``````for k = 1 : n
row = zeros(n); row[k:n] = A[k,k:n]
col = zeros(n); col[k+1:n] = A[k+1:n,k]

for i = 1 : k - 1 where L[k,i] != 0
row -= L[k,i] * U[i,k:n]
end

for i = 1 : k - 1 where U[i,k] != 0
col -= U[i,k] * L[k+1:n,i]
end

# Apply a dropping rule in row and col

U[k,:] = row
L[:,k] = col / U[k,k]
L[k,k] = 1
end
``````

which means that at each step `k` a complete row and column are computed based on the previous rows and columns:

``````          k
+---+---+---+---+---+---+---+---+
| \ |   | x | x | x | x | x | x |
+---+---+---+---+---+---+---+---+
|   | \ | x | x | x | x | x | x |
+---+---+---+---+---+---+---+---+
|   |   | . | . | . | . | . | . | k
+---+---+---+---+---+---+---+---+
| x | x | . | \ |   |   |   |   |
+---+---+---+---+---+---+---+---+
| x | x | . |   | \ |   |   |   |
+---+---+---+---+---+---+---+---+
| x | x | . |   |   | \ |   |   |
+---+---+---+---+---+---+---+---+
| x | x | . |   |   |   | \ |   |
+---+---+---+---+---+---+---+---+
| x | x | . |   |   |   |   | \ |
+---+---+---+---+---+---+---+---+

col and row are the .'s, updated by the x's.
``````

At step `k` we load (part of) a row and column of the matrix `A`, and subtract the previous rows and columns times a scalar (basically a SpMV product). The problem is that our matrix is column-major, so that loading a row is not cheap. Secondly, it makes sense to store the `L` factor column-wise and the `U` factor row-wise (so that we can append columns and rows without data movement), yet we need access to a row of `L` and a column of `U`.

The latter problem can be worked around without expensive searches. It's basically smart bookkeeping: going from step `k` to `k+1` requires updating indices to the next nonzero of each row of `U` after column `k`. If you now store for each column of `U` a list of nonzero indices, this is the moment you can update it. Similarly for the `L` factor.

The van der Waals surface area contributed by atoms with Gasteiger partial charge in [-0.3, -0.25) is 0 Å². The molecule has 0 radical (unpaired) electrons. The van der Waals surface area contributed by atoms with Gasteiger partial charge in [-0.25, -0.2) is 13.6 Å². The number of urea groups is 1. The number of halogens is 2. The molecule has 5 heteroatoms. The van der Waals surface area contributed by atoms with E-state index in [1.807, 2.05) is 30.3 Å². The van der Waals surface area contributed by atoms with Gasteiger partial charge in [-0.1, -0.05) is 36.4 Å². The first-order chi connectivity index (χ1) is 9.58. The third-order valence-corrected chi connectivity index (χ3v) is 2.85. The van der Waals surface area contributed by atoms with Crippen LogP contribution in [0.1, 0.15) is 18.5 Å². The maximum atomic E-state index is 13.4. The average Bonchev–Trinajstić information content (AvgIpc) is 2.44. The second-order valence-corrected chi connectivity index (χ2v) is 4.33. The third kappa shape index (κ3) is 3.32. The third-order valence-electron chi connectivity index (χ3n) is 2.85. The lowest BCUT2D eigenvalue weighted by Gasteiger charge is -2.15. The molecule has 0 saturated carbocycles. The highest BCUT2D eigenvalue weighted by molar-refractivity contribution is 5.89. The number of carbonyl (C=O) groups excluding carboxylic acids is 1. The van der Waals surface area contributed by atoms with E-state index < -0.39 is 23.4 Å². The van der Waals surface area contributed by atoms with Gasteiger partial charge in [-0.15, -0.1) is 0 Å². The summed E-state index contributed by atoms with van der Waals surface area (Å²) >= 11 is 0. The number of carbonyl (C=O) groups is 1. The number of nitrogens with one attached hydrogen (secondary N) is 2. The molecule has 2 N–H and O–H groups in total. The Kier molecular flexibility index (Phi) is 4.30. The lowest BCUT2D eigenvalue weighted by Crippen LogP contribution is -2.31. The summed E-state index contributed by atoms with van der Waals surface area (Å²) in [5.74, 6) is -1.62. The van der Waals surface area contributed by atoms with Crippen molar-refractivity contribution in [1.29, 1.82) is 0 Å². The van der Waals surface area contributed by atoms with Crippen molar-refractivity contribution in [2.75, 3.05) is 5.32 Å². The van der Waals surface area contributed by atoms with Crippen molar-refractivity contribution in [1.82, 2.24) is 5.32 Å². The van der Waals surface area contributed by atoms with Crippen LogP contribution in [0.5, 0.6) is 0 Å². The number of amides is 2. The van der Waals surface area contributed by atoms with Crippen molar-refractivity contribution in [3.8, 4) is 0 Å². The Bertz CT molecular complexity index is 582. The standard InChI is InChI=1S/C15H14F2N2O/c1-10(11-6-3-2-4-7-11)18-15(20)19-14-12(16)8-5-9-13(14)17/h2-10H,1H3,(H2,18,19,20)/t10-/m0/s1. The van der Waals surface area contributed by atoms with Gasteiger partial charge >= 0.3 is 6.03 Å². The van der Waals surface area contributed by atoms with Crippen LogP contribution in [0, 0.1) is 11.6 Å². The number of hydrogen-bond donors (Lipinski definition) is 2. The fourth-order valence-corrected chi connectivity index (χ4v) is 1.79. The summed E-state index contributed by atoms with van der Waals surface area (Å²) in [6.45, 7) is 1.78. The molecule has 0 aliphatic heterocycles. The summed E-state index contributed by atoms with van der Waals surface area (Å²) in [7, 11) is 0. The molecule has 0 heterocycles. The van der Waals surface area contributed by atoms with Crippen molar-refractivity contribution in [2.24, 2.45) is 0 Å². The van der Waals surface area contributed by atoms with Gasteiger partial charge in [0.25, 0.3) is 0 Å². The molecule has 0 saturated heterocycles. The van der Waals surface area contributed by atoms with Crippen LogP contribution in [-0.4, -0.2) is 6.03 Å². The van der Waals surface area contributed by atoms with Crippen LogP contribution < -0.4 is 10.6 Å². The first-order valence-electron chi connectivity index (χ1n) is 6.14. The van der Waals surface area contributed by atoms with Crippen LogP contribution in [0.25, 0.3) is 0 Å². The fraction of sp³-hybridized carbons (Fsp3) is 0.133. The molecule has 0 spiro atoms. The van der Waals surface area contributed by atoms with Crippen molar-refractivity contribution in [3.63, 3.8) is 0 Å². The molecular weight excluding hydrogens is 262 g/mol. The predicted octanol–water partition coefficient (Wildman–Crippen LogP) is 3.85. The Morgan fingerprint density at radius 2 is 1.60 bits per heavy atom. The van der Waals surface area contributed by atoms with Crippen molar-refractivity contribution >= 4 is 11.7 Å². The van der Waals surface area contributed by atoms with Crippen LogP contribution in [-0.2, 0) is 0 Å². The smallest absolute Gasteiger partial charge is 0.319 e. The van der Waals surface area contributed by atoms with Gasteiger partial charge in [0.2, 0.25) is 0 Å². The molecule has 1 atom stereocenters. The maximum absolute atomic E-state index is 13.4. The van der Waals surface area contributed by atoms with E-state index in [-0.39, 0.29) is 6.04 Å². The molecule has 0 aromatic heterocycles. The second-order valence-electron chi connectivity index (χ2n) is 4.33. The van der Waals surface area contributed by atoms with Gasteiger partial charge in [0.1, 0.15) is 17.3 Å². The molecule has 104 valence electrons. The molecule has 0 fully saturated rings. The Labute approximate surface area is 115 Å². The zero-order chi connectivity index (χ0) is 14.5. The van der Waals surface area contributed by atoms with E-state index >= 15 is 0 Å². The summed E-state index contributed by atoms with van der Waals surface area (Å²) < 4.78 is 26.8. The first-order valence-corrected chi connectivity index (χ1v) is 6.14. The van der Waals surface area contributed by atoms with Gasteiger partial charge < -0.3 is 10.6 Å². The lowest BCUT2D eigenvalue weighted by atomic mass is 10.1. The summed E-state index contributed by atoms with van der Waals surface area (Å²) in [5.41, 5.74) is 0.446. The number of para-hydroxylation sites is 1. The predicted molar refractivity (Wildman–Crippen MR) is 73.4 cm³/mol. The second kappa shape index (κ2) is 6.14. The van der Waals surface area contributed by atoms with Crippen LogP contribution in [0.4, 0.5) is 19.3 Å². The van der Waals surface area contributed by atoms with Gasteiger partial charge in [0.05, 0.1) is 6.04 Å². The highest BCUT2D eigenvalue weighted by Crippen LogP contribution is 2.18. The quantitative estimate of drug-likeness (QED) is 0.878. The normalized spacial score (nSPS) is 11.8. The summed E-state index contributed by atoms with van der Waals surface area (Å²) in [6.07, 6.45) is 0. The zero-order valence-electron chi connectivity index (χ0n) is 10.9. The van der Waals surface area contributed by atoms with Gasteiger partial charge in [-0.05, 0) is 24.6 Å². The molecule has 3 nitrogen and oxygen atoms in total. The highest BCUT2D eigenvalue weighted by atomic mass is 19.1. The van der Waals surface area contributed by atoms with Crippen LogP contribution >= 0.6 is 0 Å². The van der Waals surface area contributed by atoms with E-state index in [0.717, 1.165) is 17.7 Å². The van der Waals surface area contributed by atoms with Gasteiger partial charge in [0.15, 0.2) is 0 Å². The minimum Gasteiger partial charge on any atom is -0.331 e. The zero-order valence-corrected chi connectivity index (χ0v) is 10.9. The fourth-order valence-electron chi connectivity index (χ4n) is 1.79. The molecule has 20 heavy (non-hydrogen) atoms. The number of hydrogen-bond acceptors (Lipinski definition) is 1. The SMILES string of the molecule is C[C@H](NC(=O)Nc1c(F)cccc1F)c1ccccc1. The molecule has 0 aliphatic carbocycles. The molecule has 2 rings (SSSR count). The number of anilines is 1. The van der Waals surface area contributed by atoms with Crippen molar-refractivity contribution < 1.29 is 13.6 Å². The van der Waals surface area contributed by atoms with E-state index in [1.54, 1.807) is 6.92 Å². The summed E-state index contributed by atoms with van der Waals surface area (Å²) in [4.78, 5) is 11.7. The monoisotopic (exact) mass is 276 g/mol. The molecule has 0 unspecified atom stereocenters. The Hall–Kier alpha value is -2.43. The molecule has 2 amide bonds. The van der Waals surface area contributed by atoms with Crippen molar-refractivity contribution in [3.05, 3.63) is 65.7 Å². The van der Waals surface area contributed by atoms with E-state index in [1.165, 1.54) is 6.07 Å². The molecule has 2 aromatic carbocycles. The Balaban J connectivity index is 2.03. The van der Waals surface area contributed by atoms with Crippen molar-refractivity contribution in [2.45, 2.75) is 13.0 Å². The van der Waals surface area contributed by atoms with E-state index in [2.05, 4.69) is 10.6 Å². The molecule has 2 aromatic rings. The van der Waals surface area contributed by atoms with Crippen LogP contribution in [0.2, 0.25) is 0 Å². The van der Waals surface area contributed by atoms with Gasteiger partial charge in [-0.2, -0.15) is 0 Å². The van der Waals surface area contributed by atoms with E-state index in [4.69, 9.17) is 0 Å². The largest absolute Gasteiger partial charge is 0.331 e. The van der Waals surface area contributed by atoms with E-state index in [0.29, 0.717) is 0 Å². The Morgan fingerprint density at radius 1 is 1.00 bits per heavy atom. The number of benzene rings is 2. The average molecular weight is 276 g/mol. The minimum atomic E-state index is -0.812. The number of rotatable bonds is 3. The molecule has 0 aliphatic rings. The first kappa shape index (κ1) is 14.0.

The matrix `A` can be read row by row as well with the same trick.

## Accumulating a new sparse row or column

Throughout the steps two temporary row and column accumulators are used to store the linear combinations of previous sparse rows and columns. There are two implementations of this accumulator: the `SparseVectorAccumulator` performs insertion in `O(1)`, but stores the indices unordered; therefore a sort is required when appending to the `SparseMatrixCSC`. The `InsertableSparseVector` performs insertion sort, which can be slow, but turns out to be fast in practice. The latter is a result of insertion itself being an `O(1)` operation due to a linked list structure, and the fact that sorted vectors are added, so that the linear scan does not have to restart at each insertion.

The advantage of `SparseVectorAccumulator` over `InsertableSparseVector` is that the former postpones sorting until after dropping, while `InsertableSparseVector` also performs insertion sort on dropped values.

## Todo

The method does not implement scaling techniques, so the `τ` parameter is really an absolute dropping tolerance parameter.